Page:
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A lack of public confidence in e-voting means that Ireland may be forced into writing off its €50m investment in electronic ballot systems.

Michael Noonan, chairman of the Dail Public Accounts Committee, expressed doubts that the current system will ever be introduced, after last year's debacle where plans to initiate e-voting were scrapped over security concerns, the Irish Times reports. Even if the system is found to be safe, few ministers would give it the go-ahead because the public would have little trust in it, he told the newspaper.

Noonan made his comments ahead of an inquiry into expenditure on the e-voting initiative. Officials from the Department of Environment are due before the committee today to answer criticisms over the the scheme.

The civil servants are likely to be subjected to a serious grilling on why security concerns were not addressed before €50m was spent on e-voting systems. The storage of the unused e-voting machines is estimated to cost Irish taxpayers up to €2m per annum.

Fine Gael, Ireland's biggest opposition party, has attacked the Government over the fiasco. "The criticisms contained in the report of the Independent Commission on Electronic Voting make it clear that this was a fiasco of the highest order," Fergus O'Dowd TD, Fine Gael spokesman on the Environment, said. "Considering all the information that is available to him, Minister Roche needs to fully explain the findings of these inquiries."

"Is it now the case, as feared, that the government will have to write-off the €50m spend on electronic voting because of the botched handling of the project? I will be raising the issue through Fine Gael's priority questions in the Dail early next week. The Minister must give some definite answers."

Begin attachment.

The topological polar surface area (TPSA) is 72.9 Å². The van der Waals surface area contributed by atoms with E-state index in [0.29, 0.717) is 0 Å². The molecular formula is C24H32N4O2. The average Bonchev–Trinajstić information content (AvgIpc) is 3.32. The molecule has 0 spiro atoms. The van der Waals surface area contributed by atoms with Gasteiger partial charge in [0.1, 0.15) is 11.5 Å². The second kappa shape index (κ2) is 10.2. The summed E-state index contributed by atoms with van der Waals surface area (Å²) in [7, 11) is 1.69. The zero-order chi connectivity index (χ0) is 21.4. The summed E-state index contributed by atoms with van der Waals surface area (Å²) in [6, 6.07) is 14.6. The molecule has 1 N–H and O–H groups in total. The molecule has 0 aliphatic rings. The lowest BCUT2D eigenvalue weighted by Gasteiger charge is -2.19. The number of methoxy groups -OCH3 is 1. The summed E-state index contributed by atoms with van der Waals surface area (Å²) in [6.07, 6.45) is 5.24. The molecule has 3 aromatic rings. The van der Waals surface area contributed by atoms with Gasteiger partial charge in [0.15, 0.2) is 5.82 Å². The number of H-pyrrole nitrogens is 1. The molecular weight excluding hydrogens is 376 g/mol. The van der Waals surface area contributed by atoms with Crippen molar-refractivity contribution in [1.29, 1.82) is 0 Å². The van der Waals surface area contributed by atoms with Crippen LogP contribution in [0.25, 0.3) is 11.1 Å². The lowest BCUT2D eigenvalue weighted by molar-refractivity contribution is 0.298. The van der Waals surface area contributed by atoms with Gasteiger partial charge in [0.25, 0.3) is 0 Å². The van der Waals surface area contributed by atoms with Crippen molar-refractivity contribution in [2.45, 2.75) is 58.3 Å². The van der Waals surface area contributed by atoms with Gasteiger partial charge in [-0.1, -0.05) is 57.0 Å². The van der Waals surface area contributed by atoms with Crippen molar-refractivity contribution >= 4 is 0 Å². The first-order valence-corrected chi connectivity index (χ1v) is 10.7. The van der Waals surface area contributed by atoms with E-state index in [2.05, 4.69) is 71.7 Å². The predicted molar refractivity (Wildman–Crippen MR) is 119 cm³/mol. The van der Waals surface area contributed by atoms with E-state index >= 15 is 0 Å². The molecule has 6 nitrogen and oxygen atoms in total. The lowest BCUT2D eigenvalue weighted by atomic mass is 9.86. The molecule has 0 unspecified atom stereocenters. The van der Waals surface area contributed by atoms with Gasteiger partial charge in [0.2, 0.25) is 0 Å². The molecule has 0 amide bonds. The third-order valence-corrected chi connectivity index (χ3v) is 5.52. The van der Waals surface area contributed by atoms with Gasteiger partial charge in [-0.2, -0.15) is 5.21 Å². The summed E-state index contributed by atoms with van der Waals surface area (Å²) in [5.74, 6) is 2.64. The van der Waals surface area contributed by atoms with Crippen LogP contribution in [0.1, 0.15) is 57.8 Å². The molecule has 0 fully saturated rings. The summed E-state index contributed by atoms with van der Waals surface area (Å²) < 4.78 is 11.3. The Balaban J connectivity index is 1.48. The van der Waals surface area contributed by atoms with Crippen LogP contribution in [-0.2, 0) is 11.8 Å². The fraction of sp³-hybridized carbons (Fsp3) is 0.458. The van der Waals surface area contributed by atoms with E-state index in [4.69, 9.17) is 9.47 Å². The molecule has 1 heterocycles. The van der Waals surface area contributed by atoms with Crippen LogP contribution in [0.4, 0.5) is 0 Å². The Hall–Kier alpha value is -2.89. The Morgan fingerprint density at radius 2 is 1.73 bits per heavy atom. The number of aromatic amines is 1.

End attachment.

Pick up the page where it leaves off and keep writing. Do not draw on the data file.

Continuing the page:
The Irish government had planned to introduce e-voting at local and European elections on 11 June 2004. But it abandoned the idea, following a report of the Independent Commission on Electronic Voting (ICEV) which raised doubts over the accuracy of the software used in the system.

According to the Irish Citizens for Trustworthy Evoting (ICTE) submission to the commission, the Nedap/Powervote electronic voting system had a fundamental design flaw because it had no mechanism to verify that votes would be recorded accurately in an actual election. Consequently, results obtained from the system could not be said to be accurate, ICTE said.

Other flaws identified included possible software errors and the use of the graphical user interface programming language Object Pascal for a safety-critical system.

Although ICEV's remit was advisory, the government accepted its recommendation that the system should not be used until further testing had established the effectiveness of its security.

© ENN

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